Steps to Start an Online Clothing Store
A little more thought and research beyond “it’s time to start a store” needs to occur before you begin listing your wares for sale. First, you need a foundation that will steer you in the right direction from the start. These seven steps can help you prepare in the best way possible for online sales success.
- Choose a clothing niche.
- Determine your business plan.
- Find your domain name.
- Build your store online.
- Publish and market your store
Choose a Clothing Niche
Everyone needs clothes, but not everyone needs the same clothes. Instead of making it your mission to sell clothing for everyone across every demographic, grind in on something a little more specific that’s based on your personal interests and business goals.
So, what does this mean for you, and how do you narrow things down? When considering your options, keep these four points in mind:
- Be as unique as possible to stand out from the crowd. Ecommerce clothing stores are a dime a dozen, and if your brand is the same as hundreds of others, you’re unlikely to get ahead.
- Choose a niche that you’re passionate about. An idea that excites you is the most likely to succeed. Think about the kinds of clothes you buy, the items you’d love to see on the market, and what types of products you’d be eager to share with friends or family members.
- Ask yourself whether you can add value and position yourself as an authority. Your unique background plays a big role in your store, and that includes prior career goals. For example, if your history is in nonprofits, consider clothing lines that may relate. If this kind of strategy isn’t relevant, examine where there are holes in the current market in which you can make a difference or add value.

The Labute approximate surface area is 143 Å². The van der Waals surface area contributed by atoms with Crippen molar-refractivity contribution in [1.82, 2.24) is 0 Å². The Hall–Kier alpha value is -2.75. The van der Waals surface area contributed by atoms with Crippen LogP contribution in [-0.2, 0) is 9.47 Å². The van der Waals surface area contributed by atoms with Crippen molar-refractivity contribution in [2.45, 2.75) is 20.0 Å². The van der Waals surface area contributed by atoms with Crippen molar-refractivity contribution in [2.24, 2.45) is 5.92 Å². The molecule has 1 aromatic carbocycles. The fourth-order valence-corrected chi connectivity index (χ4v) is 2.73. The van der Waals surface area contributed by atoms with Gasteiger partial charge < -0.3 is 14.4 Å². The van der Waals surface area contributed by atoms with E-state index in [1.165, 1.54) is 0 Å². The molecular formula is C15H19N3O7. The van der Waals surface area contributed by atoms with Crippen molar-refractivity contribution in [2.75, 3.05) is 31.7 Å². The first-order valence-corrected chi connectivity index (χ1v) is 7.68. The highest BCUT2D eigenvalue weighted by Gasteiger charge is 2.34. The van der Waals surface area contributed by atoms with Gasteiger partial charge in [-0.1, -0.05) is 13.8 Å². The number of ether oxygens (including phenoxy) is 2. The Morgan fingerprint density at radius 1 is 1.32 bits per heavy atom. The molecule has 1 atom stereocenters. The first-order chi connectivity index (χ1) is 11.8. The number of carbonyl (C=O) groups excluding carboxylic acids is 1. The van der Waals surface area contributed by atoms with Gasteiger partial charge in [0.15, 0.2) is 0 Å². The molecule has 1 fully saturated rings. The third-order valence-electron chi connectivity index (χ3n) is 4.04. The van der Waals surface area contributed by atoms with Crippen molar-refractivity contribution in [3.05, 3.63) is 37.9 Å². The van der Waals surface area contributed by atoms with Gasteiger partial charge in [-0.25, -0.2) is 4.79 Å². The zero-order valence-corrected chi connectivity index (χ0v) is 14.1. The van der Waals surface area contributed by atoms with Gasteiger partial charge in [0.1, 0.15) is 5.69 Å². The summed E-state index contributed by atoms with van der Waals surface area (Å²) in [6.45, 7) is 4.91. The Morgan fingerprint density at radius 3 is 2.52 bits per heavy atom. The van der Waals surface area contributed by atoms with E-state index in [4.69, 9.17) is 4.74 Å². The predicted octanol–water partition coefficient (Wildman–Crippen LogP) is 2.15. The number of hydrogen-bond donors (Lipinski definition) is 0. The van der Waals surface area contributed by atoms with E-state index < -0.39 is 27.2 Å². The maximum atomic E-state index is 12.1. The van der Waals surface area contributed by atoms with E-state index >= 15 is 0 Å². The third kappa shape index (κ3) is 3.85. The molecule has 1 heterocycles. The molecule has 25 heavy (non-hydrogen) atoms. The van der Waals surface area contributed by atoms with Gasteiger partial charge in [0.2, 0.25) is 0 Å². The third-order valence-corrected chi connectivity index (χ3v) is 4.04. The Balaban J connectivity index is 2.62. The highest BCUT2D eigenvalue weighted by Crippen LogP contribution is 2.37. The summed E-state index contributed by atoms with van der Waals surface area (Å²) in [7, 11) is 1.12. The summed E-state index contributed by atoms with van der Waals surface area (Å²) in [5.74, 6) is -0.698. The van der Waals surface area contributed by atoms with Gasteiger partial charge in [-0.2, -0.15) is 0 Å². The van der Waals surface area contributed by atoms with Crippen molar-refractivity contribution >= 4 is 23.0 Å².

- Make sure the niche has earning potential. You may love women’s sundresses, but countless brands already sell in this area, so your climb toward making a name for yourself will be steep indeed. Instead, find a place to insert yourself or a unique value proposition — that allows for quicker growth and the ability to earn money.
Determine Your Business Plan
A well-thought-out plan is a must for starting any big or small business and a good business plan goes far beyond “sell items, make money.” Instead, it delves into the specifics about how your business will operate, including:
- A high-level executive summary that provides an overview of what your company hopes to accomplish.
- A company description, including products, customer demographics, and plans to remain competitive.
- A market analysis that looks into the data and statistics of the marketplace, including average sales, the number of other sellers, and projected growth rates.
- A competitive analysis that focuses explicitly on competitors in the same space, including their strengths and weaknesses, and ways in which a new company can gain the edge.
- A description of management and the organization of the company.